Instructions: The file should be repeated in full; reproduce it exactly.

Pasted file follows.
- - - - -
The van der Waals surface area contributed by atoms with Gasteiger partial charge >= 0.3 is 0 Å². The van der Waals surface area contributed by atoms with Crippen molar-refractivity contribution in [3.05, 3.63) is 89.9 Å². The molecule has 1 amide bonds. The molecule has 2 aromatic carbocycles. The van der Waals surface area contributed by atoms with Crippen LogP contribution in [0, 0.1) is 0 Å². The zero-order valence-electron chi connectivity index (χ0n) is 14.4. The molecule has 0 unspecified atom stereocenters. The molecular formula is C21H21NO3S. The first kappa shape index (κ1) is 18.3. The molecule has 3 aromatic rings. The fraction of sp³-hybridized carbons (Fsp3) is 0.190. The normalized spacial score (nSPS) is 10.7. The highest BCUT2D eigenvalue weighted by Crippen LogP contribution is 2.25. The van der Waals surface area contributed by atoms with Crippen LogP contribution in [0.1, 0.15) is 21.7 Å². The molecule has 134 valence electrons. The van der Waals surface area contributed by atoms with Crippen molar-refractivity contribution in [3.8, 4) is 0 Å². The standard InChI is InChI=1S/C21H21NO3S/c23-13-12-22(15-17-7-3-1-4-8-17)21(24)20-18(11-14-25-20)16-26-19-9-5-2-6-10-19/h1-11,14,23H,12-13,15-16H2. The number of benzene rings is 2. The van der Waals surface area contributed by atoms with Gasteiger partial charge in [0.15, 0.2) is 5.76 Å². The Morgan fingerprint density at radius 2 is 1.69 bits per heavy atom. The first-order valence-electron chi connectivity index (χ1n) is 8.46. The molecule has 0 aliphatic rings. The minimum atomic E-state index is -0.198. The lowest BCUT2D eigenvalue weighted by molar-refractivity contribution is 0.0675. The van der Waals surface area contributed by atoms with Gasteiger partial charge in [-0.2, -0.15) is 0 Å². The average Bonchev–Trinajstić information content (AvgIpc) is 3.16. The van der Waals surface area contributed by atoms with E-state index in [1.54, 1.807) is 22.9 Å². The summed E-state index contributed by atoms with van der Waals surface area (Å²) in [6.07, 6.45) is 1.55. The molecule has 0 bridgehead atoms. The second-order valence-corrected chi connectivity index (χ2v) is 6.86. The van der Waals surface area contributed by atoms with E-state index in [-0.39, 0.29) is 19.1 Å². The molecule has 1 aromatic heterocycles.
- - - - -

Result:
The van der Waals surface area contributed by atoms with Gasteiger partial charge >= 0.3 is 0 Å². The van der Waals surface area contributed by atoms with Crippen molar-refractivity contribution in [3.05, 3.63) is 89.9 Å². The molecule has 1 amide bonds. The molecule has 2 aromatic carbocycles. The van der Waals surface area contributed by atoms with Crippen LogP contribution in [0, 0.1) is 0 Å². The zero-order valence-electron chi connectivity index (χ0n) is 14.4. The molecule has 0 unspecified atom stereocenters. The molecular formula is C21H21NO3S. The first kappa shape index (κ1) is 18.3. The molecule has 3 aromatic rings. The fraction of sp³-hybridized carbons (Fsp3) is 0.190. The normalized spacial score (nSPS) is 10.7. The highest BCUT2D eigenvalue weighted by Crippen LogP contribution is 2.25. The van der Waals surface area contributed by atoms with Crippen LogP contribution in [0.1, 0.15) is 21.7 Å². The molecule has 134 valence electrons. The van der Waals surface area contributed by atoms with Crippen molar-refractivity contribution in [3.8, 4) is 0 Å². The standard InChI is InChI=1S/C21H21NO3S/c23-13-12-22(15-17-7-3-1-4-8-17)21(24)20-18(11-14-25-20)16-26-19-9-5-2-6-10-19/h1-11,14,23H,12-13,15-16H2. The number of benzene rings is 2. The van der Waals surface area contributed by atoms with Gasteiger partial charge in [0.15, 0.2) is 5.76 Å². The Morgan fingerprint density at radius 2 is 1.69 bits per heavy atom. The first-order valence-electron chi connectivity index (χ1n) is 8.46. The molecule has 0 aliphatic rings. The minimum atomic E-state index is -0.198. The lowest BCUT2D eigenvalue weighted by molar-refractivity contribution is 0.0675. The van der Waals surface area contributed by atoms with Gasteiger partial charge in [-0.2, -0.15) is 0 Å². The average Bonchev–Trinajstić information content (AvgIpc) is 3.16. The van der Waals surface area contributed by atoms with E-state index in [1.54, 1.807) is 22.9 Å². The summed E-state index contributed by atoms with van der Waals surface area (Å²) in [6.07, 6.45) is 1.55. The molecule has 0 bridgehead atoms. The second-order valence-corrected chi connectivity index (χ2v) is 6.86. The van der Waals surface area contributed by atoms with E-state index in [-0.39, 0.29) is 19.1 Å². The molecule has 1 aromatic heterocycles.